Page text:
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Shameful Animation

Years ago, I went to go see Spike Lee talk about his then-new movie Bamboozled at a campus forum, and I was stunned to hear about how he had planned on using animation in the film. While I have yet to see the movie (and I think there is a section in the film full of outrageously racist clips that were once aired on mainstream television), he talked about trying to get the rights to use a number of popular cartoons in his flick. In fact, he'd pleaded with the folks at Warner Brothers to let him incorporate old clips of Bugs Bunny in blackface, but for obvious reasons he had no luck: those sorts of films are stuck in heavily guarded vaults, if they haven't been already destroyed.
Or so I thought. Thanks to the wonders of the internet, my friend just ordered a set of them online (they're available here), and because I'm thoroughly curious how far companies and cartoonists went, I'm planning on joining him for an animation fest. Of course, I'm already prepared to be outraged. With titles like, Half-pint Pygmy,
Mickey in Arabia, You're a Sap, Mr. Jap, Uncle Tom's Bungalow and Rhythm on the Reservation, all teamed up with the Flintstones' Winston commercial, it seems like there's plenty in the mix to offend people of every race and culture. On the other hand, viewing something like this every once in a while might end up serving as a nice reminder of how far we truly have come in the last 70 years.

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Liam Neeson, World's Worst Traveler
Jay Maidment/Lionsgate
Jay Maidment/Lionsgate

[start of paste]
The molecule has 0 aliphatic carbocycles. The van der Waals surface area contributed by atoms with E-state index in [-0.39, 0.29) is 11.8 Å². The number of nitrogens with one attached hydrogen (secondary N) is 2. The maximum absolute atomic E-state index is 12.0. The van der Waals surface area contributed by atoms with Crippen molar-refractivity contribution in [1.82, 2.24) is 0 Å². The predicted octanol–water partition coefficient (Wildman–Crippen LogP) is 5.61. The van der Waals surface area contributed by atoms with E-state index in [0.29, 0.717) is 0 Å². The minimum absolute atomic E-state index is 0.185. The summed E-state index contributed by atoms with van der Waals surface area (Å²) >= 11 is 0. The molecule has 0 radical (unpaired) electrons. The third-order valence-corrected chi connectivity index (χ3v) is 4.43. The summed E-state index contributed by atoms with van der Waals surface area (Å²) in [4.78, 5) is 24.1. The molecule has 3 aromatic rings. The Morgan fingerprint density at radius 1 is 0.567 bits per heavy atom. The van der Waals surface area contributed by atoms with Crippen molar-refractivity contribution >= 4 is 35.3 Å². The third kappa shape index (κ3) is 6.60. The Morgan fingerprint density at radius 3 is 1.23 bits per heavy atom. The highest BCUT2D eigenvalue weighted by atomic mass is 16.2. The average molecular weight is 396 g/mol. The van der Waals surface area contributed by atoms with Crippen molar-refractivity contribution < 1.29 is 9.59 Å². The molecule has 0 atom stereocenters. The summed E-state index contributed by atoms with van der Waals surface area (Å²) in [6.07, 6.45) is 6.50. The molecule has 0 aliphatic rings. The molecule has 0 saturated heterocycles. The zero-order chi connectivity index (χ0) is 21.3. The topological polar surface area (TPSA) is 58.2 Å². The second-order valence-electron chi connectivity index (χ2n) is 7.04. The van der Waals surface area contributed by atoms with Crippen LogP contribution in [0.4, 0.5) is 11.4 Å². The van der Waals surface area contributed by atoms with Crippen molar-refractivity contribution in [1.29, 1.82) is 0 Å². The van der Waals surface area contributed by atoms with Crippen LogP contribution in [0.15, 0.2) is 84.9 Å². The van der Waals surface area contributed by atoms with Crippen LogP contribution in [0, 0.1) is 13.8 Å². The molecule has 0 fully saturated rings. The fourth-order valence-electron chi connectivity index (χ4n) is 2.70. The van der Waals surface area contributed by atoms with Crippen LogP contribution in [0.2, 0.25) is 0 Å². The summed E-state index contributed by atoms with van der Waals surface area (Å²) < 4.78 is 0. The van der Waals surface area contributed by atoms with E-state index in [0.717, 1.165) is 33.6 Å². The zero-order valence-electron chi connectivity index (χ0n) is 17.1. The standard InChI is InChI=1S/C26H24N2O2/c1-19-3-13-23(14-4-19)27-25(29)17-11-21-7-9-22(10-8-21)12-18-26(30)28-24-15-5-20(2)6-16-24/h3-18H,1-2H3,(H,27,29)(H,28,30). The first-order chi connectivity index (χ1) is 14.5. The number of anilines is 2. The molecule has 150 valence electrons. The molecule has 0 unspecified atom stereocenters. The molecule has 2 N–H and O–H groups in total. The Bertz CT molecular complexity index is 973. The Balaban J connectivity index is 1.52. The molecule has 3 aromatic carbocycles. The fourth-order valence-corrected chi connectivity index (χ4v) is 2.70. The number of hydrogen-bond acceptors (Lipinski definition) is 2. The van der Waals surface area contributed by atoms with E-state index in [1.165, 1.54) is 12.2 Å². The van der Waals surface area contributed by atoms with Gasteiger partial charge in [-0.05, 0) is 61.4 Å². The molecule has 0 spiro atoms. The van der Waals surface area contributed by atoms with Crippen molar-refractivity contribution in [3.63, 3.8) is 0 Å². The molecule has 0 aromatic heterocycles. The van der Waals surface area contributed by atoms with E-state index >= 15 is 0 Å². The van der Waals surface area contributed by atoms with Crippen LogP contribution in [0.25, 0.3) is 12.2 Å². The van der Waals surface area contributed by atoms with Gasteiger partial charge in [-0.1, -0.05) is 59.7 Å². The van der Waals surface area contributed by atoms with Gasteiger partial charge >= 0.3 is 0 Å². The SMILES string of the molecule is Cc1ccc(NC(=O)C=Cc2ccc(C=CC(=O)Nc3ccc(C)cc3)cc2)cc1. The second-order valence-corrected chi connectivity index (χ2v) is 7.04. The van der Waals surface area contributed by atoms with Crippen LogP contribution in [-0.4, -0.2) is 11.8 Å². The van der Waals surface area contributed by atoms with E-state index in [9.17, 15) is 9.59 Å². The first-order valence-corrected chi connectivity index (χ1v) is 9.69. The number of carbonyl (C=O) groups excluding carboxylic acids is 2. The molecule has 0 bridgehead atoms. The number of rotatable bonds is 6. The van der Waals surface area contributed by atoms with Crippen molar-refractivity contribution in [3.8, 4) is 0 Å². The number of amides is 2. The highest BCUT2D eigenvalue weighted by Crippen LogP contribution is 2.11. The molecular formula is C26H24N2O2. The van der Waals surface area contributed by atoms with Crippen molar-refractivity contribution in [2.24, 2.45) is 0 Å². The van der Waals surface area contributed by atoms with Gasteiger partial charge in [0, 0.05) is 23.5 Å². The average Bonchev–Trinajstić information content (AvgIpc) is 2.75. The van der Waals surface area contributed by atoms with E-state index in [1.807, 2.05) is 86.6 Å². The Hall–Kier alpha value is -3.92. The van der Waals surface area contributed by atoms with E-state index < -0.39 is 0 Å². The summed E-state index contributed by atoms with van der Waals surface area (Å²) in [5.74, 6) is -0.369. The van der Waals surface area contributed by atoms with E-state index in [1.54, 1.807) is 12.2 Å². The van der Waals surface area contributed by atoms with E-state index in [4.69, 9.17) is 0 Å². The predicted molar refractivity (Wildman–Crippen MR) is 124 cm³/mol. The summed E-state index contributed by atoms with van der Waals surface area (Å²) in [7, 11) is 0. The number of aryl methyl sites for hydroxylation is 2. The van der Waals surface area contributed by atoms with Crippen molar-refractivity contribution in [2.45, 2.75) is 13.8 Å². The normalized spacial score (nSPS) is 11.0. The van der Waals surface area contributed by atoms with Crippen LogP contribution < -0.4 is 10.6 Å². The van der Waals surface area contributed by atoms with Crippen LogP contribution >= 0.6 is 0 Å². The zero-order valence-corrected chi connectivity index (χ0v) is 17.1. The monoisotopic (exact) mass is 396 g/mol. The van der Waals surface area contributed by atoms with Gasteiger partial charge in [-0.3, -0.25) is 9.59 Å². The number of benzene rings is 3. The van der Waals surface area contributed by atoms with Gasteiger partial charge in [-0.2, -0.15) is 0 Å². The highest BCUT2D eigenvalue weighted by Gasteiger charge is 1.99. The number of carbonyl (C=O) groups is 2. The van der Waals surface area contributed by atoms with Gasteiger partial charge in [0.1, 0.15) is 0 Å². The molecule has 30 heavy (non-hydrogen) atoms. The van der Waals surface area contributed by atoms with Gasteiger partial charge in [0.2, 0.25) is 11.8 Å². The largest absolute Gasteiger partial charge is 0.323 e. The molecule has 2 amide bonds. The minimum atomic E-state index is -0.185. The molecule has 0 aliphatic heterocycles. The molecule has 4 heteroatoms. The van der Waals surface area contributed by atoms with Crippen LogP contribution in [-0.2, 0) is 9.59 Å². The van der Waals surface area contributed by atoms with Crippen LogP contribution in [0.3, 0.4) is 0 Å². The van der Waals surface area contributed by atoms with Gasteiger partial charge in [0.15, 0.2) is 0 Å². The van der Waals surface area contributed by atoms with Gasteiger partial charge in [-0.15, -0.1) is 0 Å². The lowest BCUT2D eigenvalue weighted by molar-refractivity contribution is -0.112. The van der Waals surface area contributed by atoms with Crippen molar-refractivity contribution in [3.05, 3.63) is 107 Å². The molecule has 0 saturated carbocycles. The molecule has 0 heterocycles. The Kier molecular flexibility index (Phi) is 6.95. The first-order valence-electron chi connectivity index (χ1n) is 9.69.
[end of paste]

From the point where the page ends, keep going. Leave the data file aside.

Liam Neeson, World's Worst Traveler. The Commuter is the latest of a long line of films in which the action star ruins transportation for everyone.

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A Former Gang Member Explains How Easy It Is to Join a Gang. It offers a sense of belonging when you don't get that at home.

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Hollywood Movies Renamed for Japanese Audiences. Some are funny, and some are better than the English title.

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Ladykillers: Murder Ballads and the Country Women Who Sang Them. The underappreciated who sang about the unacceptable eventually became hidden treasures.

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13 Quick and Easy Breakfasts to Jumpstart Your Winter Mornings. Something new will make the whole day go easier.

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11 Ways Advertisers Make Food Look Delicious. It's much more difficult than you might think.

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science
What Pop Culture Gets Wrong About Dissociative Identity Disorder
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iStock

From the characters in Fight Club to Dr. Jekyll and Mr. Hyde, popular culture is filled with "split" personalities. These dramatic figures might be entertaining, but they're rarely (if ever) scientifically accurate, SciShow Psych's Hank Green explains in the channel's latest video. Most representations contribute to a collective misunderstanding of dissociative identity disorder, or DID, which was once known as multiple personality disorder.

Experts often disagree about DID's diagnostic criteria, what causes it, and in some cases, whether it exists at all. Many, however, agree that people with DID don't have multiple figures living inside their heads, all clamoring to take over their body at a moment's notice. Those with DID do have fragmented personalities, which can cause lapses of memory, psychological distress, and impaired daily function, among other side effects.

Learn more about DID (and what the media gets wrong about mental illness) by watching the video below.

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